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We’ve all realized to some extent how much we’ve taken live music for granted. We’re all looking forward to when we’re back to “normal,” back at Webster Hall and jumping around. But for artists who’ve lost months of income to the lockdown, the desire is more urgent.

The impossibility of touring has highlighted major flaws in the current state of the music industry and the way it supports artists. Streaming services such as Spotify and Apple Music take control away from musicians, and simply do not pay the bills. As streamers, we’ve become spoiled; whenever new music comes out, there's a part of us that feels entitled to it. But writing, producing, and mastering is not cheap, and we need to begin supporting the artists we love more responsibly.

The lack of income for artists in quarantine could be the catalyst for a reinvention of the music industry we’ve known for the past 21 years, since the advent of Napster. Artists have already started to move away from the streaming model. Some have begun releasing music exclusively on Bandcamp because they just aren’t making enough money on streaming. We can bolster this shift by buying their work directly from them.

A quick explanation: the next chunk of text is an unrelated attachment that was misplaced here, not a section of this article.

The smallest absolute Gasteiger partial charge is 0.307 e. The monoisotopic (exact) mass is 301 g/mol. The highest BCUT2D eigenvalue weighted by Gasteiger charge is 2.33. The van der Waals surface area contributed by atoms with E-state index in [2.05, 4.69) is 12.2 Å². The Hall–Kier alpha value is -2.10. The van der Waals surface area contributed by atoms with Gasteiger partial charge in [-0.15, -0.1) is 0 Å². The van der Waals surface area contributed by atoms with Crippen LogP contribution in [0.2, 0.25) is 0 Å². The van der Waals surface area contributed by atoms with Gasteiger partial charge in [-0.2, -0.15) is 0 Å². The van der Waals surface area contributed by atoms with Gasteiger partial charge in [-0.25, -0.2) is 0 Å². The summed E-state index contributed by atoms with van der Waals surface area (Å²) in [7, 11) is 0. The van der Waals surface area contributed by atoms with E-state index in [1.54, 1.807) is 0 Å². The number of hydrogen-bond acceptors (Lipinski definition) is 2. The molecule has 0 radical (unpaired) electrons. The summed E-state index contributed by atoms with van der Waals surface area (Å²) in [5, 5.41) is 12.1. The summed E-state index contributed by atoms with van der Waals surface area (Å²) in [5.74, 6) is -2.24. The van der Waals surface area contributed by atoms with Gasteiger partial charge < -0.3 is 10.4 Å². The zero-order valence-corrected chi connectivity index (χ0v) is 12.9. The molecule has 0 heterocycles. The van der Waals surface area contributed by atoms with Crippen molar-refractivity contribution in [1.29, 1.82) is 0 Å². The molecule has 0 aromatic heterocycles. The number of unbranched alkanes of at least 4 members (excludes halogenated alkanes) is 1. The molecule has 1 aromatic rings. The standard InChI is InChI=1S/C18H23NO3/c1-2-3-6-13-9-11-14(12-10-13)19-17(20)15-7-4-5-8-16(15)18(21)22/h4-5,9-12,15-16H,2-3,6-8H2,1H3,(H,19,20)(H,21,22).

Take some time to appreciate these free concerts, and the generosity of the artists who put them on. As the lockdown continues and the bills pile up, we’ll be seeing less and less of them. Then, consider buying a T-Shirt or CD from an artist’s website. I don’t love the idea of paying more for one album than I do for a year of streaming, but skipping the $15 tequila soda at the club and paying a bit more for music that I’ll enjoy for years won’t kill me. And it’s the right thing to do.

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Get to know Calvin better, @really_not_out_here  for all his latest stories.